When mixing grapefruit and statins, there is a chance of increased side effects. Women and people over 65 are at a higher risk of developing side effects from statins. These side effects include: muscle breakdown. liver damage. digestive problems. increased blood sugar. neurological side effects.
When statin takers eat large amounts of grapefruit, the level of statins in their blood can increase, raising the possibility of side effects. Problems can occur for those who are sensitive to statin medications or those who have kidney disease or other illnesses.
Safety and Considerations. What is known is that statin drug levels can increase by anywhere from 80 percent to 260 percent if the medication is taken at the same time as grapefruit. If taken 12 hours apart, that drops to between 44 percent and 66 percent. The effect remains the same whether you cook the grapefruit or drink frozen or homogenized juice.
Grapefruit juice and statins. Why? A: Certain classes of drugs — most notably statins — are metabolized (broken down) in your intestines by an enzyme called CYP3A, which normally reduces the amount of drug that enters your bloodstream. Grapefruit juice contains compounds called furanocoumarins that stop CYP3A from doing its job.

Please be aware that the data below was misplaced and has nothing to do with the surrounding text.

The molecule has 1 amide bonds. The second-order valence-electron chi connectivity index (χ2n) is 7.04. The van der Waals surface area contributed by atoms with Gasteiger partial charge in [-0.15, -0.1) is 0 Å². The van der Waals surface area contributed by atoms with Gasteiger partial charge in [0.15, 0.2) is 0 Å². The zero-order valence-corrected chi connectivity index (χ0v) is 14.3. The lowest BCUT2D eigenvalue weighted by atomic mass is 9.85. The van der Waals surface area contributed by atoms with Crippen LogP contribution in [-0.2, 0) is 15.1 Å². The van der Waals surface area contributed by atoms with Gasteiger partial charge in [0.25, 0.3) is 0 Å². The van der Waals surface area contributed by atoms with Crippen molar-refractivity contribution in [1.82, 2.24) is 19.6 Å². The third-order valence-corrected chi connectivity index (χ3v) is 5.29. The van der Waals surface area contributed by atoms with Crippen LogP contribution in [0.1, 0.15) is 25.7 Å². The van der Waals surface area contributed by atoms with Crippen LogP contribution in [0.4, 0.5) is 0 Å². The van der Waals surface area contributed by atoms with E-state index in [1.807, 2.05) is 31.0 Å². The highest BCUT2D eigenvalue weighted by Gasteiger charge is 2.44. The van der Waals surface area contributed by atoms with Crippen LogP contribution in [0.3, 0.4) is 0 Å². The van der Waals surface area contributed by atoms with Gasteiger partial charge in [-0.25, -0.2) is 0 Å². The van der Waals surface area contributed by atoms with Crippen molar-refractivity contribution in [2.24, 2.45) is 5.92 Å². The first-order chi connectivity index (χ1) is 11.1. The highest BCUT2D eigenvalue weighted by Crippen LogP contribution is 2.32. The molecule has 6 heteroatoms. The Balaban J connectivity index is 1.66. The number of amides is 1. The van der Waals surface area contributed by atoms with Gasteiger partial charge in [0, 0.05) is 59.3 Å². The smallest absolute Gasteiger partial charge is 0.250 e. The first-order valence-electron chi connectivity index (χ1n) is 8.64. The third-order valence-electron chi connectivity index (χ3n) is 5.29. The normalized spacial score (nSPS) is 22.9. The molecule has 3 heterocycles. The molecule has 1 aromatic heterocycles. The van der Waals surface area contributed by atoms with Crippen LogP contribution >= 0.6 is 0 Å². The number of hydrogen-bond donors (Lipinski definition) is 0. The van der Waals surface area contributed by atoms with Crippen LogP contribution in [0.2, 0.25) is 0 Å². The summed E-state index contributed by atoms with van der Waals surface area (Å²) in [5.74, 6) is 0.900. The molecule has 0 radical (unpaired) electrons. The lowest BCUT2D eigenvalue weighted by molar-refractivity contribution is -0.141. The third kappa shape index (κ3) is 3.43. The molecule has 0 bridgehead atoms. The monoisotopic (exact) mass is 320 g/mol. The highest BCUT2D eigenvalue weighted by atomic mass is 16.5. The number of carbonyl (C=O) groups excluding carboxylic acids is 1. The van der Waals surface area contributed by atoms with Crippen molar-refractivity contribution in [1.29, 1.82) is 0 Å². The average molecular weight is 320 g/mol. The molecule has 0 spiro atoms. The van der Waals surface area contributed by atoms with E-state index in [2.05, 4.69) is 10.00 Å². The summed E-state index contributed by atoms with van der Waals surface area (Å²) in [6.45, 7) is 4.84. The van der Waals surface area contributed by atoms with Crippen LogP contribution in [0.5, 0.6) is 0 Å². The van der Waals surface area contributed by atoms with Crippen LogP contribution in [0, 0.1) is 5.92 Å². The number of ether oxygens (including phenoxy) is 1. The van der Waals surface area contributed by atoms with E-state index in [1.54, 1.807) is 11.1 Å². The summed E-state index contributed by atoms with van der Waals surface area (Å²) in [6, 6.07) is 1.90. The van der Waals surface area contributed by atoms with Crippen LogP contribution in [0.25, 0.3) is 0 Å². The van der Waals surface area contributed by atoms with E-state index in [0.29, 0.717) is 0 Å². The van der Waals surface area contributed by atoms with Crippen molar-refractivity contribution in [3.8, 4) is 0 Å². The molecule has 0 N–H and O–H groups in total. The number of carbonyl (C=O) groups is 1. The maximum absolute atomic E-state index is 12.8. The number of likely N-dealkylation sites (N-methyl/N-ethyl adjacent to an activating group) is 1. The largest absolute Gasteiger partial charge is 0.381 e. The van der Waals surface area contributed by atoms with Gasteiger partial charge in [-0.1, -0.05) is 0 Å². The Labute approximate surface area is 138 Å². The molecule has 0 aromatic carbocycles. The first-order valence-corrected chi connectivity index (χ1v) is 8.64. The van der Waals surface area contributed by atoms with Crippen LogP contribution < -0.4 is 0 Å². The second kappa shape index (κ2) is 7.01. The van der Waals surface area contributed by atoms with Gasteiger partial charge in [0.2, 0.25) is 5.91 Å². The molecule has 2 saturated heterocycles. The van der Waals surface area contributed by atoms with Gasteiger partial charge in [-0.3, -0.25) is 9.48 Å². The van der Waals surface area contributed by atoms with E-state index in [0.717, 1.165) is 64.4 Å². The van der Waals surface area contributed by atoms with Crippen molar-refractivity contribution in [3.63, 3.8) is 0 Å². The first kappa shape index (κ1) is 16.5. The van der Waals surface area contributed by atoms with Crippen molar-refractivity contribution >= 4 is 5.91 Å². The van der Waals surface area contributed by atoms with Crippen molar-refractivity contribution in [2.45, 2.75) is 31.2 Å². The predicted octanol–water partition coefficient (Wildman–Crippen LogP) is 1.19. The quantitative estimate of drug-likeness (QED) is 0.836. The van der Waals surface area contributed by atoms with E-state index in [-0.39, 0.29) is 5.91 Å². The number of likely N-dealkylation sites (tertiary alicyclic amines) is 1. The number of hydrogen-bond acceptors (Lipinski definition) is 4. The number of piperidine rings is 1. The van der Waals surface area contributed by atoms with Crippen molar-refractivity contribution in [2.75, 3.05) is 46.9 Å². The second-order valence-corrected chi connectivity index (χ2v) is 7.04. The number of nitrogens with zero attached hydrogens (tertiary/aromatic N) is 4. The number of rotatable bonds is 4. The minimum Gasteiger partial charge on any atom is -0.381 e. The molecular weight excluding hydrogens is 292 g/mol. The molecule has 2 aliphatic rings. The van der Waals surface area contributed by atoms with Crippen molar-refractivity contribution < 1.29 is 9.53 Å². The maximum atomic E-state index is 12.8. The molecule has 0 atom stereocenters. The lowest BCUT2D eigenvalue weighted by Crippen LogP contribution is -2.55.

Statins and Grapefruit Juice. Thus, in the normal state, smaller amounts of the drugs get into the body than are ingested. When the action of these enzymes is blocked (as by grapefruit juice), more of the drugs get into the body, and the blood levels of these medications increase. This can lead to toxic side effects from Lipitor, such as liver or muscle damage.
Sep 10, 2018 · How Grapefruit Juice Affects Some Drugs. Some drugs, like statins used to lower cholesterol, are broken down by enzymes. Grapefruit juice can block the action of these enzymes, increasing the amount of drug in the body and may cause more side effects. Other drugs, like Allegra (fexofenadine) used to treat allergies,